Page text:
15. Innovation in wind turbine design

    CERN Document Server

    Jamieson, Peter

    2011-01-01

    Innovation in Wind Turbine Design addresses the fundamentals of design, the reasons behind design choices, and describes the methodology for evaluating innovative systems and components. Always referencing a state of the art system for comparison, Jamieson discusses the basics of wind turbine theory and design, as well as how to apply existing engineering knowledge to further advance the technology, enabling the reader to gain a thorough understanding of current technology before assessing where it can go in the future. Innovation in Wind Turbine Design is divided into four mai

  16. Steam turbines for PWR stations

    International Nuclear Information System (INIS)

    The thermodynamic cycle requirements and mechanical design features applying to modern GEC 3000 rev/min steam turbines for pressurised water reactor power stations are reviewed. The most recent developments include machines of 630 MW and 985 MW output which are currently under construction. The importance of service experience with nuclear wet steam turbines associated with a variety of types of water cooled reactor and its relevance to the design of modern 3000 rev/min turbines for pressurised water reactor applications is emphasised. (author)

  17. HERION hydraulics in turbine control

    Energy Technology Data Exchange (ETDEWEB)

    Weise, H.

    1978-01-01

    Recent findings in the hydraulic control of turbine functions by means of HERION valves, using the example of a pumped storage plant. Description and picture of the pumped storage power plant 'Rodund II' of the Vorarlberger Illwerke. Drawing and circuit diagram of the pump turbine. Practice of the NG 10 hydraulic magnetic multiway valves with electrical quitting of switching point for pilot control of relay valves in pump or turbine operation. Picture of the VOTH switch cabinet with integrated hydraulic control valves and location of the HEROIN control inside the switch cabinet.

  18. Turbine efficiency test on a large hydraulic turbine unit

    Institute of Scientific and Technical Information of China (English)

    YAN ZongGuo; ZHOU LingJiu; WANG ZhengWei

    2012-01-01

    The flow rate measurements are the most difficult part of efficiency tests on prototype hydraulic turbines.Among the numerous flow rate measurement methods,the Winter Kennedy method is preferred for measuring turbine flow rates,since it is convenient,practical and economical.This paper describes efficiency tests on a large 300 MW Francis turbine,with the flow rate measured using the Winter Kennedy method and the Winter Kennedy flow rate coefficient calibrated using the Gibson method.The measured turbine efficiency curve is then compared with the curve provided by the manufacturer.The CFD calculations including the spiral case are then used to analyze the influence with the coefficient K and index n in the Winter Kennedy flow rate formula on the flow rate measurement.The uncertainty values of n and K are a key reason for the differences between the curves obtained from the efficiency test and the curves provided by the manufacturer.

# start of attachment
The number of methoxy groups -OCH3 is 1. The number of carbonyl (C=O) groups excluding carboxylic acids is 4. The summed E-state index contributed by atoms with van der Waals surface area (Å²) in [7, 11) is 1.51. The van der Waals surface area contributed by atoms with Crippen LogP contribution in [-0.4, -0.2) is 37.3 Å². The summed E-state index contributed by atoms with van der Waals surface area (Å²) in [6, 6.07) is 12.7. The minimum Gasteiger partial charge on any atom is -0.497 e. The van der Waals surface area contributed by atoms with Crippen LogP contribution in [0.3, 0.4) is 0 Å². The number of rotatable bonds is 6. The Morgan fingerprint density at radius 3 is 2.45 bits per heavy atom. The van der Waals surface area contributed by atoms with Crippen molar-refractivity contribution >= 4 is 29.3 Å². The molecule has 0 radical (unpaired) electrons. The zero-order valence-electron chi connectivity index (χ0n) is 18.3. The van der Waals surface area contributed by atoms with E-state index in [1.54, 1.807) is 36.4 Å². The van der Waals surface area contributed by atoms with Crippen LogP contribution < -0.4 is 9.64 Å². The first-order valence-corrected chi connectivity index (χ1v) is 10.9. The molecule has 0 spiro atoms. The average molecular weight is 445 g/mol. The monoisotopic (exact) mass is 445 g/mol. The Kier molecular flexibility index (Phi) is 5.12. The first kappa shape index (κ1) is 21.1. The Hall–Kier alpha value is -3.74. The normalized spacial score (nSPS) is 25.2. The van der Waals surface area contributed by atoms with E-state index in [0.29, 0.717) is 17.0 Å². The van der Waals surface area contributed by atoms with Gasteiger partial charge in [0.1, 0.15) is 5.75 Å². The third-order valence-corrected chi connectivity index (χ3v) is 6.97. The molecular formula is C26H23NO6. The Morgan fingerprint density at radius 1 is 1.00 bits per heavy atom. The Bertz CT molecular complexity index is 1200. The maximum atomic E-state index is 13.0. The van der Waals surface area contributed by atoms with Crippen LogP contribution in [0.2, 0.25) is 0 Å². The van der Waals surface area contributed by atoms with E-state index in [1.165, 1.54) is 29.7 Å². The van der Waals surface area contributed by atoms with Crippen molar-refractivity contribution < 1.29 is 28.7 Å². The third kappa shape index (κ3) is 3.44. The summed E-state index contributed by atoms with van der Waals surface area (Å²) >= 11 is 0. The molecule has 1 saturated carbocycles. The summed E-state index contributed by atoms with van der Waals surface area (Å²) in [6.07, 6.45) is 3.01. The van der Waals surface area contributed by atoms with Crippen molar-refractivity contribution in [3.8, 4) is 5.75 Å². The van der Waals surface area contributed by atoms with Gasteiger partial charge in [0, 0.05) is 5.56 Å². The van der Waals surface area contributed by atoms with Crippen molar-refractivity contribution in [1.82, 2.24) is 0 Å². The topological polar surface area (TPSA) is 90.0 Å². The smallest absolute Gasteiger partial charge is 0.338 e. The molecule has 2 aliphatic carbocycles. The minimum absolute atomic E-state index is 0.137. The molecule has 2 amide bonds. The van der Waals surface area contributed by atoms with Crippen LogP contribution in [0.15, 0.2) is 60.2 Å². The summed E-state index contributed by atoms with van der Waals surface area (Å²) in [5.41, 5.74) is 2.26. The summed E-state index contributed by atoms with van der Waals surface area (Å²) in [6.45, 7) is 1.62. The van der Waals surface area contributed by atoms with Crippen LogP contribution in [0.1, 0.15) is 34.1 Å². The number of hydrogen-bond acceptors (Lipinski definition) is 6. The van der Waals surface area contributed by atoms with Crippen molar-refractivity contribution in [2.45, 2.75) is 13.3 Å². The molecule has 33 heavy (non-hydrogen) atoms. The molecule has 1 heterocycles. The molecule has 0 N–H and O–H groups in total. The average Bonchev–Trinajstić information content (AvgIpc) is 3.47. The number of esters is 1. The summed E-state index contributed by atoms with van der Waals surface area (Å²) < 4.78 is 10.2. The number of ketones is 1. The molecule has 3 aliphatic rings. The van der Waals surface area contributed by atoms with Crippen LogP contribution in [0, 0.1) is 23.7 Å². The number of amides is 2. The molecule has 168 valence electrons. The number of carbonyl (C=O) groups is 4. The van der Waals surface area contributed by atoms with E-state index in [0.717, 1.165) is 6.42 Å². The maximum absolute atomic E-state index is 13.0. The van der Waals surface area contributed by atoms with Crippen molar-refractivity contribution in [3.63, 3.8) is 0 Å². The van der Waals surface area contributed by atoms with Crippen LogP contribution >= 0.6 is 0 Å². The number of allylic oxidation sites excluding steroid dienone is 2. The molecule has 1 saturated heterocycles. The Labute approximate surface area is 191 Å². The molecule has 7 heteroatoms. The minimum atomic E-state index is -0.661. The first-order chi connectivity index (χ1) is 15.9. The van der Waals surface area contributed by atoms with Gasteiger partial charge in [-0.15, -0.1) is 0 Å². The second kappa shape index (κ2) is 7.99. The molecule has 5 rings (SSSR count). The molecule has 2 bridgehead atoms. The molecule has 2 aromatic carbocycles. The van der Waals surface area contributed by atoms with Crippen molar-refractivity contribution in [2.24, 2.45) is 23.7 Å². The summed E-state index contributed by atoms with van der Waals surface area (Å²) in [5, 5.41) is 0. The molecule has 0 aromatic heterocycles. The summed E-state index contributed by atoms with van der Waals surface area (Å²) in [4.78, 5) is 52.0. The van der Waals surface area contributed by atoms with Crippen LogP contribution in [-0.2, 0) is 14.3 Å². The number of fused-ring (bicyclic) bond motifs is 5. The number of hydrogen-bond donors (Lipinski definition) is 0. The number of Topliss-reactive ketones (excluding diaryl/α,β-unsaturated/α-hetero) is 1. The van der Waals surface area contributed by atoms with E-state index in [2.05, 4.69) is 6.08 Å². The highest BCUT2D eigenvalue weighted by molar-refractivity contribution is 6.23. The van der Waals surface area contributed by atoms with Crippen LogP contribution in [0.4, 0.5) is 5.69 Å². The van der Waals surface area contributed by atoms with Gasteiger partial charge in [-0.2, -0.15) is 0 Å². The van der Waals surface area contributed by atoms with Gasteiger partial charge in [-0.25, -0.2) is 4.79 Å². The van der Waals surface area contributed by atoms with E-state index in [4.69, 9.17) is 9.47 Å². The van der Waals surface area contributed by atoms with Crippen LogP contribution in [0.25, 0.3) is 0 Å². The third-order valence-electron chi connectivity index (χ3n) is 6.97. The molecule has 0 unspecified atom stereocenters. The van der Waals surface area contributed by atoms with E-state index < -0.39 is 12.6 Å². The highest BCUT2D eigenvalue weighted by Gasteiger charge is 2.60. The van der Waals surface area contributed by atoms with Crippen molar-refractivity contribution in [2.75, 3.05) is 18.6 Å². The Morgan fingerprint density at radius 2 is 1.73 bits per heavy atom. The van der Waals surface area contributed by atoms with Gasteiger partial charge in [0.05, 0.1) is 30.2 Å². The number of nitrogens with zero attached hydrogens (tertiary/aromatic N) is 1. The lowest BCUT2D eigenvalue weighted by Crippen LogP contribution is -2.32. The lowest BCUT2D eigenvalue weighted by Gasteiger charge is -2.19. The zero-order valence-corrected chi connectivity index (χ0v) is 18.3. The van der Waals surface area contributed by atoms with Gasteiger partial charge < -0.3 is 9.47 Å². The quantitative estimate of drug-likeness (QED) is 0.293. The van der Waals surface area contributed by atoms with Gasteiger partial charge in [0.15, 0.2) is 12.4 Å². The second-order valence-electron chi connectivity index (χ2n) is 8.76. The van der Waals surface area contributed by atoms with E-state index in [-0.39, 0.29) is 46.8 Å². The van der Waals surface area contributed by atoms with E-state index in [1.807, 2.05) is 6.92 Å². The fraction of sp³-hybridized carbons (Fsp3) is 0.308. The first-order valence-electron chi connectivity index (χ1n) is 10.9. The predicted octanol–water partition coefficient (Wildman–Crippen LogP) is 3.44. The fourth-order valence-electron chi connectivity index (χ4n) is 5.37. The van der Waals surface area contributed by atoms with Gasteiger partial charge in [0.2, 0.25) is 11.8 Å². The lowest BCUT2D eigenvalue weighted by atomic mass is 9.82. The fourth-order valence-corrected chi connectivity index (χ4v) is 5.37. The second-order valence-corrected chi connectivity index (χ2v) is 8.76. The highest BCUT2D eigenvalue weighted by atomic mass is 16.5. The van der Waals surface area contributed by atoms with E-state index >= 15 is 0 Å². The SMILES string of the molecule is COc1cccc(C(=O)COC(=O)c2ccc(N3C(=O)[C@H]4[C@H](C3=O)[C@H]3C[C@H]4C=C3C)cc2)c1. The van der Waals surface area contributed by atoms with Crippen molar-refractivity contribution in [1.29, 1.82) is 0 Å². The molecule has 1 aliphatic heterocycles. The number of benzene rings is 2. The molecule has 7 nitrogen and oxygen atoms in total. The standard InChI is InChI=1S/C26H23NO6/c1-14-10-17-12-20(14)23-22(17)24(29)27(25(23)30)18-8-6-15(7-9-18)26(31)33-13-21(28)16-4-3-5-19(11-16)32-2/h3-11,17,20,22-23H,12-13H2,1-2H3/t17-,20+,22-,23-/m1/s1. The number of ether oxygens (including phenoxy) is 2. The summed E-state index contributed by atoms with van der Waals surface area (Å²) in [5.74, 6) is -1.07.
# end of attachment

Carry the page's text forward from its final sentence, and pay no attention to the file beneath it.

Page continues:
19. Pre-study of dynamic loads on the internals caused by a large pipe break in a BWR; Foerstudie av stroemningsinducerade laster paa interndelar vid brott i huvudcirkulationskretsarna i BWR

    Energy Technology Data Exchange (ETDEWEB)

    Marcinkiewicz, Jerzy; Lindgren, Anders [Det Norske Veritas Nuclear Technology AB, Stockholm (Sweden)

    2002-12-01

    Det Norske Veritas Nuclear Technology has performed a literature study of dynamic load on a BWR (Boiling Water Reactor) internals caused by a large pipe break. The goal of the study was to improve the knowledge about the physics of phenomena occurring in the RPV (Reactor Pressure Vessel) after pipe break in the main circulation system and also to make a review of calculation methods, models and computer programs including their capabilities when calculating the dynamic loads. The report presents description of relevant parts of a BWR, initial and boundary conditions, and phenomena determining the loads - rapid depressurization and propagation of pressure wave (including none-equilibrium). Furthermore, the report generally describes possible methodologies for calculating the dynamic loads on internals after the pipe break and the experiences from calculations the dynamic loads with different methods (computer programs) including comparisons with experimental data. Fluid-Structure Interaction methodology and its importance for calculation of dynamic loads on reactor internals is discussed based on experimental data. A very intensive research program for studying and calculating the dynamic loads on internals after pipe breaks has been performed in USA and Germany during the seventies and the eighties. Several computer programs have been developed and a number of large-scale experiments have been performed to calibrate the calculation methods. In spite of the fact that all experiments were performed for PWR several experiences should be valid also for BWR. These experiences, connected mainly to capabilities of computer programs calculating dynamic loads, are discussed in the report.